ORLANDO — Sometimes conductors like to spice things up a bit, Albert George Schram noted, to cut loose and tackle something new.
That’s exactly how Schram felt on Saturday afternoon, about an hour before the Orlando Philharmonic Orchestra launched into a program of Latin music, an opportunity to demonstrate their rich musical diversity, the conductor noted. It was something, he added, that the Orlando Philharmonic’s musicians have been eagerly looking forward to.
“We have an afternoon of great Latin music,” said Schram during a pre-concert talk with the audience at the Bob Carr Theater. “It used to be if a conductor would look for a good Latin charge, it was hard to do. But that world has totally changed, and that is because of some great artists who have emerged.”
One of the most impressive, Schram added, is Arturo Sandoval, who was born in Artemisa, a small town on the outskirts of Havana, Cuba, and began studying classical trumpet at the age of 12 — who would go on to become a protégé of legendary Jazz master Dizzy Gillespie and a Grammy Award winner in his own right. The renowned classical musician was in Orlando on Saturday to join the Orlando Philharmonic on stage at the Bob Carr.
Sandoval, who performed an afternoon and evening show with the OPO, told the first audience they were getting a great bargain.
“You’re so lucky,” Sandoval said. “Here you get all this energy. The people who show up at 8 o’clock, they’re going to get what’s left.”
The show was divided into two segments. Schram led the OPO through six Latin-themed pieces, including a song by Hollywood composer John Williams that was used in the “Star Wars” film series, “Cantina Band.”
“I’ve picked some of my favorite arrangements of great Latin songs,” Schram said, adding that this show gave his musicians an opportunity to demonstrate what they could do with “the incredible use of rhythm. Percussion — percussion is one of the main ingredients, and it is so vital and intense.”
The John Williams piece, he acknowledged, was not, strictly speaking, a Latin piece — but they could certainly make it sound like one, he added.
“Well, maybe it’s not all Latin, but it’s somewhat related,” he said. “We have a little piece from ‘Star Wars,’ believe it or not, because it really cooks, and I like it a lot, so I said, ‘Why not’? It’s also a real challenge for the orchestra to play. It’s quite virtuosic.”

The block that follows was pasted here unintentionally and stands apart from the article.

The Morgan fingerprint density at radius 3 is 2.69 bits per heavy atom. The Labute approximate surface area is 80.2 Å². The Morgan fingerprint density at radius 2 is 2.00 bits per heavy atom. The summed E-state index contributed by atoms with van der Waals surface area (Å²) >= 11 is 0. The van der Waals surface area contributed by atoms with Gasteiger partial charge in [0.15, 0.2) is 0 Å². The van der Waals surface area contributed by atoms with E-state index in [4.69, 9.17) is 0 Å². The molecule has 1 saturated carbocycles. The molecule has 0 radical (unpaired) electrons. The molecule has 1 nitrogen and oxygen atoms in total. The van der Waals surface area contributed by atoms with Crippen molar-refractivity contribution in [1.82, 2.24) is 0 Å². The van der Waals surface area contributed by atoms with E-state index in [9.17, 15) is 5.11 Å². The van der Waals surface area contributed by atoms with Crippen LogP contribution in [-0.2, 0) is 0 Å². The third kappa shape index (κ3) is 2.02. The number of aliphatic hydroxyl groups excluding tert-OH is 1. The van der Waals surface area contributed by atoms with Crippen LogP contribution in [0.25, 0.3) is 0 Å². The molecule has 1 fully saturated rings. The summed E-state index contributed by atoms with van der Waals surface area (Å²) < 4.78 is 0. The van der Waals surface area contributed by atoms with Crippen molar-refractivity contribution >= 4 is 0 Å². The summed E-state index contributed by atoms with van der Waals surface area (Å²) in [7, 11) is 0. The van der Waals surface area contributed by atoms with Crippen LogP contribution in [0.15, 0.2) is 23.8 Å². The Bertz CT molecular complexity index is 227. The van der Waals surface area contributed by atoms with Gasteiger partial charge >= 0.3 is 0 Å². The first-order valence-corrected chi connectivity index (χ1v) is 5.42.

Another song chosen for the first half was “Tico Tico” by Carmen Dragon, which as Schram noted is a Brazilian tune whose meaning is sometimes confusing to those outside of Brazil.
“I call it ‘Little Tick, little tick’ in translation, which of course is really wrong,” Schram said. “It is the name of a little bird I have never heard of, a Rufous-collard Sparrow,” a reference to the bird from Mexico.
“So now you know,” Scram added. “Talk about Trivial Pursuit.”
Schram was also thrilled to have been given an opportunity to perform with Sandoval.
“I had not met him until yesterday,” he said. “The man is quite legendary, and he is an incredible trumpet player. He’s got a hot band behind him, and they are extremely gifted.”
In-between songs, Sandoval talked about how challenging the trumpet was to master as an instrumental.
“When you open the trumpet case, the first thing the trumpet does is put a middle finger right up to your face,” Sandoval said. “Dizzy used to say, ‘The trumpet is going to win tonight.’ ”
When he first started to study music, Sandoval added, that wasn’t his preferred instrument.
“My first initiation wasn’t the trumpet,” he said. “My first initiation was the piano.”
But in his town, the piano was considered something that girls play, he said, and people thought there was something funny about boys who play the piano — so he went with the trumpet instead.
“Now I’m going to play the piano,” he said, as he sat down at the keyboards. “I hope you like it — and if you don’t, I’m sorry about you, because I’m going to have some fun.”
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